Victor Child Care Center in Victor, New York, was on the brink.
Ravaged by costs incurred as a result of COVID-19, Laurie Lavery, owner of the business, needed to cut back more and more services to stay afloat.
Eventually, Lavery, 64, was forced to scrub the floors and bathrooms of the center by herself on weekends after working long 12-hour weekdays, just to make sure the day care center was clean and sanitized for the next week.
Yet, the bills still mounted.
In a final desperate attempt to save the business, Lavery’s son Kevin made a video pleading for help and sent it to a large national charity, hoping for some much-needed relief funding.
On Jan. 21, Lavery received a call that would change her life forever. She was going to get the funding needed to keep her doors open.
Victor Child Care Center is not alone in just how close it came to financial ruin. A September 2020 study by Yelp estimated that nearly 60% of small businesses that had to close due to COVID-19 have shuttered permanently, and that number appears to be growing.
Enter David Portnoy and Barstool Sports.
Founded by Portnoy in 2003, Barstool Sports is mainly known for posting pop culture and sports content on social media. Portnoy himself is an essential part of the brand, drawing attention to himself and the business by arguing online with various other internet personalities.
On Dec. 17, Portnoy announced the creation of the Barstool Fund.
Initially funded with $500,000 from Portnoy’s own pocket and focused exclusively on New York businesses, the charity has since ballooned into a behemoth. As of this writing, the fund has raised more than $29,000,000 from donors both small and large and has provided emergency relief funding to 165 businesses across the country.
Businesses can apply for funding on the Barstool Fund website by sending a video explaining who they are and what they need the money for. If they’re selected, the money quickly finds its way to the business owner, normally within two to three days.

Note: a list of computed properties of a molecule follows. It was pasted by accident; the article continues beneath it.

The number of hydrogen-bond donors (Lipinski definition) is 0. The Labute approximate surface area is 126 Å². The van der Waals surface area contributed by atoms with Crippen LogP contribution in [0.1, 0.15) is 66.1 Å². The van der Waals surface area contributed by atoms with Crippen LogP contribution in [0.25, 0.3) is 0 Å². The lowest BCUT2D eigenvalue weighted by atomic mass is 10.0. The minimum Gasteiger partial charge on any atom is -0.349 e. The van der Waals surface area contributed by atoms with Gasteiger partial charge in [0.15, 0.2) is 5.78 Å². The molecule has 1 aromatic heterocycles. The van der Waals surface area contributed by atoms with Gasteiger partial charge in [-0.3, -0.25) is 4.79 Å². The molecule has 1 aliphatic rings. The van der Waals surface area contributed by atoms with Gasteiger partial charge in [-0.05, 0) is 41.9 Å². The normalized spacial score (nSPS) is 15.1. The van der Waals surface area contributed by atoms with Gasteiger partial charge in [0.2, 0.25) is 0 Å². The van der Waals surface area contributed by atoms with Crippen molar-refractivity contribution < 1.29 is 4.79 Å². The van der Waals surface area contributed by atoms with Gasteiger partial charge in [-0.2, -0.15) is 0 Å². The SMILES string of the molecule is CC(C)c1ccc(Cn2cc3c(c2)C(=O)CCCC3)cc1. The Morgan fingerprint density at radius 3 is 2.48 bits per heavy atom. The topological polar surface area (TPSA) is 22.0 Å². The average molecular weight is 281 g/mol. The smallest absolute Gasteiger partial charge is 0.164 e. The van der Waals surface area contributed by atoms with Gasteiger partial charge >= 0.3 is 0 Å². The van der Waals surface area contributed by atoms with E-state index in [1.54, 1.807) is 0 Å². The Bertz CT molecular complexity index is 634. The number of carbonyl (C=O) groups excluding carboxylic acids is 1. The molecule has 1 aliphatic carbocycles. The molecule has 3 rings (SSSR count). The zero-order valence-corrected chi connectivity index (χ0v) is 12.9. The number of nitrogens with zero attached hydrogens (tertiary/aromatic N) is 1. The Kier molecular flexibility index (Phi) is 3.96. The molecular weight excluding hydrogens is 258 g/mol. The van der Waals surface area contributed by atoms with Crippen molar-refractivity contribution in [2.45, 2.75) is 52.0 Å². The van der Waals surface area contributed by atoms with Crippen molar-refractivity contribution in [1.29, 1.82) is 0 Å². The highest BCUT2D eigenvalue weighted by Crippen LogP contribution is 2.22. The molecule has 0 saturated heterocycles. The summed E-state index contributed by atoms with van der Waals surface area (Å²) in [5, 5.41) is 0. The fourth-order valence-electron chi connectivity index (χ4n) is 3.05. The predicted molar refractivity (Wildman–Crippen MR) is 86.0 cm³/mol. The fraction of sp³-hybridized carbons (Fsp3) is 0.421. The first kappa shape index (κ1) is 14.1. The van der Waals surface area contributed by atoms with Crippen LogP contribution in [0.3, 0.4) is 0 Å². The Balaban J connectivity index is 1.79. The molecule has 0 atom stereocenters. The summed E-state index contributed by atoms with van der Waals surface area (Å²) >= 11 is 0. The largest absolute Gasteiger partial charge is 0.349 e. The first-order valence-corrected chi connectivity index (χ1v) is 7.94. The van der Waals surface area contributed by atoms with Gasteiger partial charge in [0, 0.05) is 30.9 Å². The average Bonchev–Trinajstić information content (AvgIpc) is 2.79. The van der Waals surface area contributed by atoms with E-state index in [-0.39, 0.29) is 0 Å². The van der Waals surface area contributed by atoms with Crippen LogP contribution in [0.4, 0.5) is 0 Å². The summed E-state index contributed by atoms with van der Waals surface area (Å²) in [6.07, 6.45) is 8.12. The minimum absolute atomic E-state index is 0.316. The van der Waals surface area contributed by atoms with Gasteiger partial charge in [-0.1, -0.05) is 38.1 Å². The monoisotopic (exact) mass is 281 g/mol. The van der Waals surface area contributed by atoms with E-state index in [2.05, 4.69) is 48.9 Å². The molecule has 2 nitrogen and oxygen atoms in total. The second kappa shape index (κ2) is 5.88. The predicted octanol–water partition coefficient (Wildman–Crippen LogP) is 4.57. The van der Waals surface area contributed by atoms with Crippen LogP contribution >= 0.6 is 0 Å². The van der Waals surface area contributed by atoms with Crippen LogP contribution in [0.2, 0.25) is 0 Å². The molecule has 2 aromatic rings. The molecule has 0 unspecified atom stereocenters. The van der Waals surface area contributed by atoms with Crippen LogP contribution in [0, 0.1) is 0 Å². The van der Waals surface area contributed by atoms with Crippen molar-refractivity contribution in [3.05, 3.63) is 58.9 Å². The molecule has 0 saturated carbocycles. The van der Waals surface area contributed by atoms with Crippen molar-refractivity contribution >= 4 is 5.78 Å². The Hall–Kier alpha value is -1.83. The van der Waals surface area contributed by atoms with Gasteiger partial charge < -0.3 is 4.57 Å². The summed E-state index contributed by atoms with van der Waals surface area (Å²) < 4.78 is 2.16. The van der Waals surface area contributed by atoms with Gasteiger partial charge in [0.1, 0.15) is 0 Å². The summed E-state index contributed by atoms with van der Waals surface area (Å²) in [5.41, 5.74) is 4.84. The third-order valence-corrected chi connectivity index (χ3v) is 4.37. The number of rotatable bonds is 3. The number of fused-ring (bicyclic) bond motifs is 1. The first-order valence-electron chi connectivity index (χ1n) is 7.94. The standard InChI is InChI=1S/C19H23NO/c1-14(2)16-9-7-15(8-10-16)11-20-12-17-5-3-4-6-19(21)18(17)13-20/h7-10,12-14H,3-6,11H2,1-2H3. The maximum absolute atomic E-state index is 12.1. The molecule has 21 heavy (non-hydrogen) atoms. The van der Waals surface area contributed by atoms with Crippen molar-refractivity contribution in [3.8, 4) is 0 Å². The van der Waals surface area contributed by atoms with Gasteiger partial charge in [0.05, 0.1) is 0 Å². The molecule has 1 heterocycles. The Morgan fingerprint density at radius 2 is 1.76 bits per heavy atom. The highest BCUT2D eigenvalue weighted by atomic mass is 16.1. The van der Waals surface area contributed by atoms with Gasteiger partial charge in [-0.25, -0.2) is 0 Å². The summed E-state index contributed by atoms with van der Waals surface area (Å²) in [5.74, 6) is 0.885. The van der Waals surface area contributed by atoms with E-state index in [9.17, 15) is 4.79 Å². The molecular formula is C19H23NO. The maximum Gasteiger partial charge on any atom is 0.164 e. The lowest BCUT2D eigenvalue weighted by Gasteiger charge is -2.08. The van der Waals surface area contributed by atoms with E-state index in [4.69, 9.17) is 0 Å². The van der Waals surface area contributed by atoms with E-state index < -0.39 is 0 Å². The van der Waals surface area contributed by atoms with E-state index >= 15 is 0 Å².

Portnoy posts both the videos the small business owners send to him and videos of him calling the businesses on the Barstool Fund’s social media accounts.
Funding is available to any small business if it agrees to keep, and not to lay off, its current staff until the pandemic ends. The Barstool Fund checks in monthly with all the small businesses it funds to make sure they have the support they need.
In times when government fails to provide assistance for businesses to sustain themselves, the private sector has stepped up to the plate.
The Barstool Fund represents a fundamental truth: Private charity is more efficient at providing aid to the needy than the government is. That is to say, community-based initiatives work better than federal aid.
Signs from the federal government indicate that the Paycheck Protection Program, the program designed to help small businesses keep members of their staffs on the payroll, will be returning for a second round. Yet, the speed at which the first round of funding ran out does not inspire confidence that this time will be any different.
The National Coronavirus Recovery Commission, a project of The Heritage Foundation that brought together some of the nation’s top experts and thinkers to come up with policy solutions for preserving lives and livelihoods, strongly advocated for as many lifelines to small business as possible. Those lifelines include private, crowdfunded sources just like the Barstool Fund.
Thanks to the ongoing rollout of vaccines, America is entering a new stage in the battle against COVID-19, but we cannot become complacent. If we don’t act, small local businesses—who we can’t wait to patronize when the pandemic is over—may not be there.
Barstool Sports stepped up. So must we.
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